Back to Journals » Clinical Epidemiology » Volume 10

Independent and combined effect of bilirubin and smoking on the progression of chronic kidney disease

Authors Wang J, Wang B, Liang M, Wang G, Li J, Zhang Y, Huo Y, Cui Y, Xu X, Qin X

Received 2 September 2017

Accepted for publication 23 November 2017

Published 15 January 2018 Volume 2018:10 Pages 121—132

DOI https://doi.org/10.2147/CLEP.S150687

Checked for plagiarism Yes

Review by Single-blind

Peer reviewers approved by Dr Amy Norman

Peer reviewer comments 4

Editor who approved publication: Professor Irene Petersen


Jiancheng Wang,1,* Binyan Wang,1,2,* Min Liang,1 Guobao Wang,1 Jianping Li,3 Yan Zhang,3 Yong Huo,3 Yimin Cui,4 Xiping Xu,1,5 Xianhui Qin1

1National Clinical Research Center for Kidney Disease, State Key Laboratory for Organ Failure Research, Renal Division, Nanfang Hospital, Southern Medical University, Guangzhou, 2Institute for Biomedicine, Anhui Medical University, Hefei, 3Department of Cardiology, 4Department of Pharmacy, Peking University First Hospital, Beijing, 5Beijing Advanced Innovation Center for Food Nutrition and Human Health, Key Laboratory of Functional Dairy, College of Food Science and Nutritional Engineering, China Agricultural University, Beijing, China

*These authors contributed equally to this work

Objective: Whether serum bilirubin and cigarette smoking affect the risk of renal function decline remains inconclusive. We aimed to test the independent and combined effects of bilirubin and cigarette smoking on the progression of chronic kidney disease (CKD) in hypertensive adults.
Methods: The study population consisted of 12,633 patients in the renal sub-study of the China Stroke Primary Prevention Trial. The primary outcome was progression of CKD, defined as a decrease in estimated glomerular filtration rate (eGFR) of ≥30% and to a level of <60 mL/min/1.73 m2 if baseline eGFR was ≥60 mL/min/1.73 m2, or a decrease in eGFR of ≥50% if baseline eGFR was <60 mL/min/1.73 m2, or end-stage renal disease. The secondary outcomes included 1) rapid decline in renal function and 2) annual rate of eGFR decline.
Results: The median follow-up duration was 4.4 years. Cigarette smoking had no significant effect on the progression of CKD (odds ratio [OR]: 1.11, 95% confidence interval [95% CI]: 0.78–1.57). However, a significantly lower risk of the primary event (OR: 0.72, 95% CI: 0.55–0.95) was found in participants in tertile 3 compared to those in tertiles 1–2 for total bilirubin (TBiL) levels. More importantly, there was an interaction between TBiL and smoking status on the primary outcome (P for interaction =0.013). Among ever smokers, TBiL levels had no significant effect on the primary outcome. However, among never smokers, higher TBiL levels were significantly associated with a lower risk of the primary outcome (tertile 3 vs 1–2; OR: 0.53, 95% CI: 0.36–0.78). Similar trends were observed for direct bilirubin and secondary outcomes.
Conclusion: Among hypertensive patients, bilirubin was inversely associated with the progression of CKD in never smokers, but not in ever smokers.

Keywords: serum bilirubin, cigarette smoking, chronic kidney disease, hypertensive adults, rapid renal function decline, annual rate of eGFR decline

Plain language summary

Whether serum bilirubin and cigarette smoking affect the risk of renal function decline remains inconclusive. We aimed to test the independent and combined effects of bilirubin and cigarette smoking on the progression of chronic kidney disease (CKD) in hypertensive adults. A total of 12,633 hypertensive adults were included in the current study. The primary outcome was progression of CKD, defined as a decrease in eGFR of ≥30% and to a level of <60 mL/min/1.73 m2 if baseline eGFR was ≥60 mL/min/1.73 m2, or a decrease in eGFR of ≥50% if baseline eGFR was <60 mL/min/1.73 m2, or end-stage renal disease. The median follow-up duration was 4.4 years. Our study suggested that there was a significant, inverse association between serum bilirubin concentrations and the progression of CKD in never smokers among hypertensive patients. However, the inverse association was attenuated and became insignificant in ever smokers. Our findings indicate that modulating bilirubin levels could be a potential therapeutic target for CKD among hypertensive patients. Furthermore, our results may provide an adjuvant strategy for smoking cessation programs aimed at the prevention of CKD in smokers.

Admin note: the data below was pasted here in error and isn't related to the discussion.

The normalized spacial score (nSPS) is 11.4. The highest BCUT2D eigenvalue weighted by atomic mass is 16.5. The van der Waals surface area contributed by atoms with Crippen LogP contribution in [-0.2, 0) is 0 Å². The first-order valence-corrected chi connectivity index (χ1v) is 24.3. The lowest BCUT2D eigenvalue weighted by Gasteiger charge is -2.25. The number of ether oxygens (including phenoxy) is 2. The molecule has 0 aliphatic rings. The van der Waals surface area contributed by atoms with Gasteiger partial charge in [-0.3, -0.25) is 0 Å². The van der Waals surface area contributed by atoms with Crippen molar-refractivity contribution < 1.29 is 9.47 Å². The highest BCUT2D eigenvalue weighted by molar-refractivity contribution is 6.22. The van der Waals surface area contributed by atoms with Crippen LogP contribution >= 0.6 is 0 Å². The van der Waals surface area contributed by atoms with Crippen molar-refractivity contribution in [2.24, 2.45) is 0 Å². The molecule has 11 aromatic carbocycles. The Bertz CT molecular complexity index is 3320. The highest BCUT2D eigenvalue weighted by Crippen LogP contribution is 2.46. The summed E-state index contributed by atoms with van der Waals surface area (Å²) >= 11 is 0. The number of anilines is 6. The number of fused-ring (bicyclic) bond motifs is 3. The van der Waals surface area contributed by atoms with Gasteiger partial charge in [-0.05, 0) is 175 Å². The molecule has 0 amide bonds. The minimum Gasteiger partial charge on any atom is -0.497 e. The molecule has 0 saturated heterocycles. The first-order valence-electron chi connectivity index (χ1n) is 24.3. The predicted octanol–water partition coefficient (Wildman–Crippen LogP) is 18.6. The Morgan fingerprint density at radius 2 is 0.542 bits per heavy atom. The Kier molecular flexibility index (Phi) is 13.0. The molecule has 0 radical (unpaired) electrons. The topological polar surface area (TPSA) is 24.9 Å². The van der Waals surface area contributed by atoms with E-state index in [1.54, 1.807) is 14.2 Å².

Introduction

Chronic kidney disease (CKD) is one of the major complications of hypertension and substantially increases the risk of cardiovascular disease and progression to end-stage kidney disease.1,2 Furthermore, even a mild decline in renal function is associated with an increased risk of cardiovascular morbidity and mortality.3 CKD has become a major health issue worldwide.4 A 2012 national survey found the overall prevalence of CKD in China to be 10.8% (95% confidence interval [95% CI]: 10.2–11.3).5 A better understanding of the modifiable risk factors of renal function decline would be helpful for clinical decision-making and timely management, for it would lead to early detection and prevention, alleviating the future burden of CKD and its associated complications.

It has been reported that oxidative stress and inflammation play a key role in both the initiation and promotion of CKD.6 Bilirubin is a metabolic end product of heme degradation by heme oxygenase (HO) and the reduction of biliverdin by the enzyme biliverdin reductase.7 Bilirubin has been suggested to be a potential antioxidant and anti-inflammatory agent under physiological conditions.79 Indeed, previous studies reported an inverse association between serum bilirubin and risk of stroke, cardiovascular disease, and metabolic syndrome.1012 At the same time, several studies also suggest cigarette smoking as an independent risk factor for cardiovascular disease and incident CKD.13,14 Recent research has found that cigarette smoke extract can sequentially increase the production of reactive oxygen species (ROS) and inflammation.15,16 However, although lower serum bilirubin level or cigarette smoking seemed to have similar mechanisms regarding renal damage, whether serum bilirubin alone, or in combination with cigarette smoking, may affect the risk of renal function decline remains inconclusive.